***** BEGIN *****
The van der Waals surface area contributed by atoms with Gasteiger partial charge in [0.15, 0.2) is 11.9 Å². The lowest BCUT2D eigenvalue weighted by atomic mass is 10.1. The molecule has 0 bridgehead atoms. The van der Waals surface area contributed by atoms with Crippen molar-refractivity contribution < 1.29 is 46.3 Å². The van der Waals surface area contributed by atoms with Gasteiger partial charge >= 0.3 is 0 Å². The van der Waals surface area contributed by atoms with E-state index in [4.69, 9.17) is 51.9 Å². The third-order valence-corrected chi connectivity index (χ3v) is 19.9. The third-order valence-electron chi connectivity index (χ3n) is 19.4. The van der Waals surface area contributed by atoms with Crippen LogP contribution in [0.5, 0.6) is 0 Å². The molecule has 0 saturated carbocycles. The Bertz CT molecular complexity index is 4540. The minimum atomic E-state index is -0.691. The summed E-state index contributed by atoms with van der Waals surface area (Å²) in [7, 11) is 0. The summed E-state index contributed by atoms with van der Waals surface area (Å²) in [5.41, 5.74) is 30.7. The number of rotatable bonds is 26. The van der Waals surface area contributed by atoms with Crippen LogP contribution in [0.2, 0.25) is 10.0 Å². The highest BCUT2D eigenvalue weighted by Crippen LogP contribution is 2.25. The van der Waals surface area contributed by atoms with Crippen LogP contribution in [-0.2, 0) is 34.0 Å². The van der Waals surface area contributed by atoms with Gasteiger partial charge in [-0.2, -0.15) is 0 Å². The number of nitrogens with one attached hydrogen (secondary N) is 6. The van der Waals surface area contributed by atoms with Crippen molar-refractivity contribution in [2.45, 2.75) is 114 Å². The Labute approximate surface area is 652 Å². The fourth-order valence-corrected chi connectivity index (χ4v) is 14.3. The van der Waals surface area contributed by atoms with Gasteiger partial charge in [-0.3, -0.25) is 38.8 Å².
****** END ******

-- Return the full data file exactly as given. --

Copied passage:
The van der Waals surface area contributed by atoms with Gasteiger partial charge in [0.15, 0.2) is 11.9 Å². The lowest BCUT2D eigenvalue weighted by atomic mass is 10.1. The molecule has 0 bridgehead atoms. The van der Waals surface area contributed by atoms with Crippen molar-refractivity contribution < 1.29 is 46.3 Å². The van der Waals surface area contributed by atoms with Gasteiger partial charge >= 0.3 is 0 Å². The van der Waals surface area contributed by atoms with E-state index in [4.69, 9.17) is 51.9 Å². The third-order valence-corrected chi connectivity index (χ3v) is 19.9. The third-order valence-electron chi connectivity index (χ3n) is 19.4. The van der Waals surface area contributed by atoms with Crippen LogP contribution in [0.5, 0.6) is 0 Å². The molecule has 0 saturated carbocycles. The Bertz CT molecular complexity index is 4540. The minimum atomic E-state index is -0.691. The summed E-state index contributed by atoms with van der Waals surface area (Å²) in [7, 11) is 0. The summed E-state index contributed by atoms with van der Waals surface area (Å²) in [5.41, 5.74) is 30.7. The number of rotatable bonds is 26. The van der Waals surface area contributed by atoms with Crippen LogP contribution in [0.2, 0.25) is 10.0 Å². The highest BCUT2D eigenvalue weighted by Crippen LogP contribution is 2.25. The van der Waals surface area contributed by atoms with Crippen LogP contribution in [-0.2, 0) is 34.0 Å². The van der Waals surface area contributed by atoms with Gasteiger partial charge in [-0.2, -0.15) is 0 Å². The number of nitrogens with one attached hydrogen (secondary N) is 6. The van der Waals surface area contributed by atoms with Crippen molar-refractivity contribution in [2.45, 2.75) is 114 Å². The Labute approximate surface area is 652 Å². The fourth-order valence-corrected chi connectivity index (χ4v) is 14.3. The van der Waals surface area contributed by atoms with Gasteiger partial charge in [-0.3, -0.25) is 38.8 Å².